Here is a list of things to consider when thinking about your new dog:
- Do I want a puppy or an adult dog? – Puppies are more desirable for the simple fact of cuteness, and because many people want to introduce a dog to their home at the start of its life. Choosing a puppy rather than an adult dog means you can control its training, influence the behaviours it adopts, and be selective about temperament when buying from a breeder. Fewer puppies are found at rescue shelters, especially fewer pedigree puppies, so it is better to opt for a breeder if you are uninterested in adopting an adult dog. If, on the other hand, you are hoping to find a mature dog, or a dog that is past the puppy stage but still in its early years, a rescue centre is the perfect place to pay a visit. While it may take decidedly longer training an older dog in obedience and manners, and a dog’s temperament may be unfavourable due to its upbringing or experiences, by adopting a rescue dog you are providing love, care and security to a dog that has otherwise been without.
(Rescue centres such as the RSPCA aim to have their dogs settled into their new homes within a week of being reserved. Questionnaires and home checks need to be completed before a dog can be taken home, and the process can take longer if the dog has special needs or requirements to cater to. A fee of up to £120 is usually requested by rescue centres, simply as a means to cover their costs, and it is common for dogs requiring long-term medical care to have their treatment funded by the centre, minimising any financial pressure on you.)
- Do I want a male or female dog? – When asking yourself this question, you will need to consider the cost of neutering, as well as how you respond to the prospect of your female dog having puppies.
- The size of the dog – Depending on where you live, your family setup, your car, exercise plans and general preferences, the size of your prospective dog is something well worth considering. If you have young children, large, boisterous breeds are a poor choice, although smaller dogs can be more impatient and snappy. If you live in a small apartment, a large working breed will become restless indoors, whilst a toy breed will adapt comfortably. If you work long hours and are unable to find time to adequately exercise your dog every day, then a dog that is content to play inside the home is a better option for your lifestyle. Larger dogs will generally require more training, earlier socialisation and firmer leadership in order to thrive, and this is important to bear in mind when choosing a dog.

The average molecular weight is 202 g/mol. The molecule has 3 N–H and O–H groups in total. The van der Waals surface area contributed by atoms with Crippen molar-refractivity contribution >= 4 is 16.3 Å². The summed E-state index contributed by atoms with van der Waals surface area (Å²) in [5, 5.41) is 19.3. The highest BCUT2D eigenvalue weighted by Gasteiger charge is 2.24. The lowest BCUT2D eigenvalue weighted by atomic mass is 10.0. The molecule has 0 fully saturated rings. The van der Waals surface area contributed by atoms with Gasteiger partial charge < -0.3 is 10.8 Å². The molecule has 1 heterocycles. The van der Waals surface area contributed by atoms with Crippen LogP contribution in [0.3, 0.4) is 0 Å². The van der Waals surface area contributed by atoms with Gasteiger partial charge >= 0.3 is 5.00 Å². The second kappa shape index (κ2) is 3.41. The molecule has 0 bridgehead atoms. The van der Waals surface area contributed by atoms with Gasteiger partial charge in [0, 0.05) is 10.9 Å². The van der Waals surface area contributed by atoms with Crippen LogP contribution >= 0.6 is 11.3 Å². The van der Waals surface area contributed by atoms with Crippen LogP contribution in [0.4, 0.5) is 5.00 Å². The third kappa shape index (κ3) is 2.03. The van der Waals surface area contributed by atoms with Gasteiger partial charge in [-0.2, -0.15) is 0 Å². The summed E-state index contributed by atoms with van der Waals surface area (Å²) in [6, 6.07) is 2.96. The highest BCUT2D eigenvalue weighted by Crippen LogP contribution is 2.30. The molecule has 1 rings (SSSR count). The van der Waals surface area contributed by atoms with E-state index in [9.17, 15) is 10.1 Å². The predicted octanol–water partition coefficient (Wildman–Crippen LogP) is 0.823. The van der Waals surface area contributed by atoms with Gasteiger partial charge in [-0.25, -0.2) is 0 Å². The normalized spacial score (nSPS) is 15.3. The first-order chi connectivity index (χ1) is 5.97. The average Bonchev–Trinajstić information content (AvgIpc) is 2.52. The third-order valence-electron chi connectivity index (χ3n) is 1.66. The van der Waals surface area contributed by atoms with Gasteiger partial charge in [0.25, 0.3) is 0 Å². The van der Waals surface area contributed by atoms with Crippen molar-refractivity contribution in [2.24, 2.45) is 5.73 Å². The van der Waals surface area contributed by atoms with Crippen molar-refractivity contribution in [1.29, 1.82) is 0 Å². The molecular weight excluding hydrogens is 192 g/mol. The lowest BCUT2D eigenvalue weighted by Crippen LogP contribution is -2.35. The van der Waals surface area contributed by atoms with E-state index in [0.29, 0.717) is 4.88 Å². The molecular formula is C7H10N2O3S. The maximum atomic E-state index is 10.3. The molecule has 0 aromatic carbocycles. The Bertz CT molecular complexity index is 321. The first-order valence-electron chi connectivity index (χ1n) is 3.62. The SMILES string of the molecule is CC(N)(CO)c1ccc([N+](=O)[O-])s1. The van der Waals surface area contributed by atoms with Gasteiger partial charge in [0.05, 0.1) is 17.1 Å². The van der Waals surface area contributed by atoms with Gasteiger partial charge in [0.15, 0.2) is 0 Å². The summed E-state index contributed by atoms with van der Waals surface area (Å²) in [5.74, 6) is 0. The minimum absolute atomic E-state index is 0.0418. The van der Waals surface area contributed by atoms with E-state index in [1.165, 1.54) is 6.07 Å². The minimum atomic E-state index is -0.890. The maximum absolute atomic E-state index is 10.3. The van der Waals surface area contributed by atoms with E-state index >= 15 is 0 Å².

- Do I want a pedigree or a cross-breed? – Pedigree dogs have long been thought of as superior to crossbreeds, being the offspring of two parents of the same breed. This makes them eligible for Kennel Club registration, and means that any questions of appearance, temperament and health can be more accurately answered. Pedigree dogs are usually more expensive, have a longer waiting list and come with some form of guarantee. However, be sure to remember that Kennel Club registration in no way guarantees the responsibility of the breeder, so it should not apply as the only indicator of a healthy dog. Surprisingly, whilst some people question the health of crossbreeds and whether or not they are physically sound, there is evidence to suggest that pedigrees have a lower life expectancy than crossbreeds, and suffer from more physical conditions. Many claim this to be a myth, despite the evidence of research, so one can see the potential for and against of owning either.